Concealment, when carrying a firearm, is typically done with a single layer — be it a T-shirt, a panama-type shirt, or a jacket. I define concealed carry as the use of a single layer of something between your firearm and the world. It’s the most common method in use and it works, but I wouldn’t make a habit of it. The reason that people carry concealed firearms is so other people don’t know they have them. A single layer of material — regardless of the type of garment — is a thin veil. I learned a few things as an air marshal, and deep concealment is one of them. Nobody should know you have a gun until you want to show it to them.

I carry deep. I can take off my jacket — even my shirt — and still be concealed. I’ve swum in the pool at a theme park in just board shorts with my kids and still had my fully loaded pistol, including a weapon mounted light, hidden away in a deep concealment rig.

I try not to get caught up in the “paralysis by analysis” that can happen when people start to “what if” their method of carry options. The biggest one I often hear is “I’ve got to get to the gun fast.” If I read my environment and feel like things may develop into the need for a gun, then I don’t have a need to draw my gun quickly — my gun should already be in my hand. It sometimes looks like people wear a simple cover garment and hide behind the “need to draw fast” argument because they’ve avoided the awareness and mindset conditioning that would’ve allowed them to see the event developing in the first place. A flimsy shirt to help you draw fast shouldn’t be a substitute for not paying attention to your circumstances.


You posit that many people train for static circumstances rather than dynamic events. How does that impact how you teach?

M.G.: I approach teaching holistically. Events are dynamic. They’re like the event horizon of a black hole where everything is coming together and interacting and being changed. I don’t believe that you can “train by analysis,” by separating tasks or skills. Being successful in conflict requires a wholeness of mind, body, weapon, and environment. So why not train that way? I create training courses that I would like to go to, that weren’t available 20 years ago.

I teach concepts because concepts drive reason and relationship. When you see reason and relationship, then you’ve learned how to solve the problems. You don’t need my answer for your fight. It’s your fight. You need to learn what works for you. I provide the environment for you to make that discovery.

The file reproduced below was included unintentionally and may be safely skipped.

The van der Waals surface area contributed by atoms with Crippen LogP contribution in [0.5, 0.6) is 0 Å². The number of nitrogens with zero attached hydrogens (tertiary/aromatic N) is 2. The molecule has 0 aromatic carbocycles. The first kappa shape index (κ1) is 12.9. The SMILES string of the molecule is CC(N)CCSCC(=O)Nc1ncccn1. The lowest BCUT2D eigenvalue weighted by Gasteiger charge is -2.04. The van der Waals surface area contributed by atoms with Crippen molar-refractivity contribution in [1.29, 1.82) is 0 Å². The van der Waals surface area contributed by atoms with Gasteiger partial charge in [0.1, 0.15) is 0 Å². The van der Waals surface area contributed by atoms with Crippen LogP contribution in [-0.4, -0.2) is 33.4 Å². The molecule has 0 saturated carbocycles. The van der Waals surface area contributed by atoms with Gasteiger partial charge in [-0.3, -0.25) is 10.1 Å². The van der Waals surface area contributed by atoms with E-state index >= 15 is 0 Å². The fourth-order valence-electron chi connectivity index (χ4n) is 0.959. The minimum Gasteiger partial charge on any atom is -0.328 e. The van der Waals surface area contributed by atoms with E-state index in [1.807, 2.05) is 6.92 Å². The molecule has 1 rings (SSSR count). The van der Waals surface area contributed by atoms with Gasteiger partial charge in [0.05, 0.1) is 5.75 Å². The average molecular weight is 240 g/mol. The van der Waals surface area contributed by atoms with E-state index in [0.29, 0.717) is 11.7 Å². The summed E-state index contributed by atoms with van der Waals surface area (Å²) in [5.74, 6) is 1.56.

You say you teach students, not train them. Some people would say that’s semantics. What do you mean by that?

M.G.: My wife is an English teacher, so by default that makes me anti-semantic. Training might show you how — teaching will show you why. I believe there is a huge difference between the two, and the distinction that I make is that a teacher has a vested interest in your learning. A teacher engages you, finds your needs, and teaches to you, the student, at the place where you are.

There exists a group of men and women within this industry who are, at their core, teachers. You can see it in their presentation and in the way they approach their craft. They’re interested in developing you as an individual, not just seeing you as a paycheck. They’re typically a little older; they have been performing their craft for years. They have experience. You can see the experience on them, in the way they move, in how they interact with others. They have presence. Those are the teachers. Those are the men and women whom I seek out and learn from. I’ve been doing this for almost 20 years, and there are a few in this group whom I am honored to have as mentors — men who keep me honest, keep me on my path, and keep reminding me that true learning takes place inside of me and the true teaching comes from my students.

 For the rest of this article, click here to purchase: CONCEALMENT